The sensing device in the case of infra-red radiation is preferably made sensitive to the relatively narrow range of wavelengths at which the film being measured preferentially absorbs the infra-red radiation. An example of such a measuring instrument is one which has a Luft detector containing a gas having one or more absorption bands in its infra-red spectrum which coincide with at least one strong absorption band of the film. Such a measuring instrument may conveniently be a single beam instrument in which one half of the Luft detector is covered over while a measuring beam containing the transmitted radiation from the film is admitted through a transparent window to the other half of the Luft detector. The gas chambers comprising each half of the detector are separated by a pressure sensitive metal diaphragm close to which and parallel to it is situated a metal grid and the gas in both chambers has an infra-red absorption spectrum with a band or bands in accordance with at least one strong absorption band of the said film. Because the measuring beam contains transmitted radiation from the film whereas the other half of the cell receives no such radiation, the gas of the measuring side is heated more than the gas of the other side and the resulting pressure change causes a deflection of the diaphragm between the two chambers and the amount of transmitted energy in the measurement beam can thus be ascertained from the deflection of this diaphragm. The measuring beam contains transmitted radiation from the film which heats the gas in the measuring side of the Luft detector. The resulting pressure change causes a deflection of the diaphragm altering the capacitance between the diaphragm and grid. There is a connecting hole between the two halves of the detector which allows the pressures to equalise slowly and, in general, the measuring beam is modulated by periodically inserting a filter in the beam. The gas in the measuring side of the detector will then be heated periodically and the resulting capacitance change between the diaphragm and grid will be in phase with the insertion of the filter.
Alternatively, such an instrument may be used as a double beam instrument, for instance using an optical wedge in the reference beam and a standard temperature comparison source in a reference beam, the wedge being moved until the detector shows no difference in intensity between the energies in the beams at the desired wavelengths. The advantage of using such an instrument is that, as in the case of double beam infra-red spectro photometers, drift is avoided.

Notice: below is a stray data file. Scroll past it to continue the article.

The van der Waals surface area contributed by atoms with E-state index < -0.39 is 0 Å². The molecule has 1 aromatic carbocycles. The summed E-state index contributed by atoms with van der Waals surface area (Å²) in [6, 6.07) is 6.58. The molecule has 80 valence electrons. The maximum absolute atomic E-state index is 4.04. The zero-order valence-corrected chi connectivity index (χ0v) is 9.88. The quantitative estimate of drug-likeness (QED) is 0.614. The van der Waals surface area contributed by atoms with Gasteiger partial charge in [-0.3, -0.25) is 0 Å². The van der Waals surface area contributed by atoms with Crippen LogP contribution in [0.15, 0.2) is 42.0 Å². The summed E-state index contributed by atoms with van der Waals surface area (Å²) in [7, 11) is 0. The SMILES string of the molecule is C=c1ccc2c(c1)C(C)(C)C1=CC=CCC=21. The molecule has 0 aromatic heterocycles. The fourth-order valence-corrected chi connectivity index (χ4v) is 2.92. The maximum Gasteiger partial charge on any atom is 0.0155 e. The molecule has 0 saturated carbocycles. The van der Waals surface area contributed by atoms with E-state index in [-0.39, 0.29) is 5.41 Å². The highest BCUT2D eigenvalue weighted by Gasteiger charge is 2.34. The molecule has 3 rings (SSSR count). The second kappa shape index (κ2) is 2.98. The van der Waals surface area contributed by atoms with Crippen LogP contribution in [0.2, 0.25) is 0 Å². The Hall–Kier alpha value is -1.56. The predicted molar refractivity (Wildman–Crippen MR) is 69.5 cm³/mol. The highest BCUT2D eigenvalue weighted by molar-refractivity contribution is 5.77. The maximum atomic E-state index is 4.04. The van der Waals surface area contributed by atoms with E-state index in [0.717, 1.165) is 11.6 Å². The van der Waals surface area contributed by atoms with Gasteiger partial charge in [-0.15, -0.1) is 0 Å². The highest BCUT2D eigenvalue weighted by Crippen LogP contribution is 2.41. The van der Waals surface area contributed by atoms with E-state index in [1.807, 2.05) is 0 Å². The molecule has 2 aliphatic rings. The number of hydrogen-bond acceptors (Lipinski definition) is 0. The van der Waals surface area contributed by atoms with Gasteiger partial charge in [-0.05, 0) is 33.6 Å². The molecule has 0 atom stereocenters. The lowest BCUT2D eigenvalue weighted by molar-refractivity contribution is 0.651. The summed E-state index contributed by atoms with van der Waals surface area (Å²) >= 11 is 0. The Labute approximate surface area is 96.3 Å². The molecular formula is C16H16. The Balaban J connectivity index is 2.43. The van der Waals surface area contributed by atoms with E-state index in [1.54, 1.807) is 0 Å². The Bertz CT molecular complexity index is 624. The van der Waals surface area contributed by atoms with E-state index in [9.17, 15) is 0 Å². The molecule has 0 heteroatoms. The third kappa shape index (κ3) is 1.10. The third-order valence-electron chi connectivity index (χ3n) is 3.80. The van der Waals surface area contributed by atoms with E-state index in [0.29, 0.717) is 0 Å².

It is preferred to use in conjunction with our apparatus a filter which absorbs radiation at the same wavelength as that of the said film and preferably this filter is made of the same material as said film. In operation this filter is intermittently inserted across the beam of radiation. A suitable form of filter is in the form of a rotating circular disc divided into a number of segments, so that segments comprising a filter of the type mentioned alternate with blank spaces. Because as mentioned above a small amount of radiation of all wavelengths is scattered at the surface of the film and this radiation is attenuated in addition to radiation of the required wavelengths, in an arrangement which is preferred when the absorption of the film is weak, segments comprising a material which does not absorb at the same wavelength as the film but at adjacent wavelengths alternate with segments containing the filter which does absorb at the same wavelengths as the said film. In the case of a laminate it is preferred that this material which does not absorb at the same wavelength as, but at adjacent wavelengths to, the component of the laminate to be measured should, if possible, consist of a chosen material of the laminate other than that which is to be measured. This reduces the sensitivity of the apparatus to variations in thickness of this chosen material. For example, in measuring a film of ethylene/vinyl acetate copolymer or a laminate comprising such a film or a film coated with ethylene/ vinyl acetate copolymer it is preferred to use a disc having four equal segments in which two opposed segments are of polyethylene and the other two opposed segments are of ethylene/vinyl acetate copolymer, the amount of ethylene in each of the latter segments being equal to the total amount of polyethylene in the case of each of the other segments. Where it is necessary to obtain a measure of the absorption due to each of two or more films comprising a laminate or a coated film it is possible to design a rotating filter having a number of equal segments equal to the number of measurements to be made plus a blank segment or to have a multiple thereof. Since in this latter case it is normally necessary to have a separate detector for each component to be measured and it is thus necessary to provide a switching arrangement to bring the particular detector into play synchronously with the rotation of the disc, we prefer to use the simple arrangement in which one rotating filter and sensing means is used for each component to be measured since it is generally more economical and convenient to do this, especially since the same amplifying and amplified signal recording mechanism may be used for the plurality of detectors.
The invention is illustrated but in no way limited by the accompanying drawings in which FIGURE 1 is a diagrammatic illustration of the thickness measuring apparatus,
FIGURE 2 is a detailed illustration of a filter disc,
FIGURE 3 shows spectra obtained with and without the use of a polariser,